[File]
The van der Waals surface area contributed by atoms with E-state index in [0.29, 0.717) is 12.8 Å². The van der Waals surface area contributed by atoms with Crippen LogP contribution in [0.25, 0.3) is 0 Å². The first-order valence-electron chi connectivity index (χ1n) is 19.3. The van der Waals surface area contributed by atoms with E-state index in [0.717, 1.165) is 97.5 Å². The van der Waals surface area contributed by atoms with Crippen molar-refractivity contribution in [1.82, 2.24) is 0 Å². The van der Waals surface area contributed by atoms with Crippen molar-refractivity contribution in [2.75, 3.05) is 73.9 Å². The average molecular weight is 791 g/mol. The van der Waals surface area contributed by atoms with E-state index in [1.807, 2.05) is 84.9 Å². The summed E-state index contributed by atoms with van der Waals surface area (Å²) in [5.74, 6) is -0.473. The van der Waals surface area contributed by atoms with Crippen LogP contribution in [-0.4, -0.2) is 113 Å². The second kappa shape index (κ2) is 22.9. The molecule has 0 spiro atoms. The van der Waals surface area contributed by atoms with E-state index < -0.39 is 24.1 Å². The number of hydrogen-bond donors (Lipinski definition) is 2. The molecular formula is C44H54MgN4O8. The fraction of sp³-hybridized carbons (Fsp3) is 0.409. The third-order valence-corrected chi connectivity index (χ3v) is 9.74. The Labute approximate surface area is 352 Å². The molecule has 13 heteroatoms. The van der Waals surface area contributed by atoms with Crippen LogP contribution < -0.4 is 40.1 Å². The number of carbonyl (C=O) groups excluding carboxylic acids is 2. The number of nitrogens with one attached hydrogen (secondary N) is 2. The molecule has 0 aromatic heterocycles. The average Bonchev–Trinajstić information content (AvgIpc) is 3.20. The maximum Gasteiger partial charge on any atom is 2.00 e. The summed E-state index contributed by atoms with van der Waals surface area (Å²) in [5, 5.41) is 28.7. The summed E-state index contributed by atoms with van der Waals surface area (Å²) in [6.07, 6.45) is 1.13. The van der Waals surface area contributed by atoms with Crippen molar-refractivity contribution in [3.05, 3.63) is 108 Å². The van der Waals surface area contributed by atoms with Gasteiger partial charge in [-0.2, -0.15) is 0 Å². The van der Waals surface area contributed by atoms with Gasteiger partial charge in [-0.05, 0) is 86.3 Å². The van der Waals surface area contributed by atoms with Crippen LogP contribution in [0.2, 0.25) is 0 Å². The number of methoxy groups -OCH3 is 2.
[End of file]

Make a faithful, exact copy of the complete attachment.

The van der Waals surface area contributed by atoms with E-state index in [0.29, 0.717) is 12.8 Å². The van der Waals surface area contributed by atoms with Crippen LogP contribution in [0.25, 0.3) is 0 Å². The first-order valence-electron chi connectivity index (χ1n) is 19.3. The van der Waals surface area contributed by atoms with E-state index in [0.717, 1.165) is 97.5 Å². The van der Waals surface area contributed by atoms with Crippen molar-refractivity contribution in [1.82, 2.24) is 0 Å². The van der Waals surface area contributed by atoms with Crippen molar-refractivity contribution in [2.75, 3.05) is 73.9 Å². The average molecular weight is 791 g/mol. The van der Waals surface area contributed by atoms with E-state index in [1.807, 2.05) is 84.9 Å². The summed E-state index contributed by atoms with van der Waals surface area (Å²) in [5.74, 6) is -0.473. The van der Waals surface area contributed by atoms with Crippen LogP contribution in [-0.4, -0.2) is 113 Å². The second kappa shape index (κ2) is 22.9. The molecule has 0 spiro atoms. The van der Waals surface area contributed by atoms with E-state index < -0.39 is 24.1 Å². The number of hydrogen-bond donors (Lipinski definition) is 2. The molecular formula is C44H54MgN4O8. The fraction of sp³-hybridized carbons (Fsp3) is 0.409. The third-order valence-corrected chi connectivity index (χ3v) is 9.74. The Labute approximate surface area is 352 Å². The molecule has 13 heteroatoms. The van der Waals surface area contributed by atoms with Crippen LogP contribution < -0.4 is 40.1 Å². The number of carbonyl (C=O) groups excluding carboxylic acids is 2. The number of nitrogens with one attached hydrogen (secondary N) is 2. The molecule has 0 aromatic heterocycles. The average Bonchev–Trinajstić information content (AvgIpc) is 3.20. The maximum Gasteiger partial charge on any atom is 2.00 e. The summed E-state index contributed by atoms with van der Waals surface area (Å²) in [5, 5.41) is 28.7. The summed E-state index contributed by atoms with van der Waals surface area (Å²) in [6.07, 6.45) is 1.13. The van der Waals surface area contributed by atoms with Crippen molar-refractivity contribution in [3.05, 3.63) is 108 Å². The van der Waals surface area contributed by atoms with Gasteiger partial charge in [-0.2, -0.15) is 0 Å². The van der Waals surface area contributed by atoms with Gasteiger partial charge in [-0.05, 0) is 86.3 Å². The van der Waals surface area contributed by atoms with Crippen LogP contribution in [0.2, 0.25) is 0 Å². The number of methoxy groups -OCH3 is 2.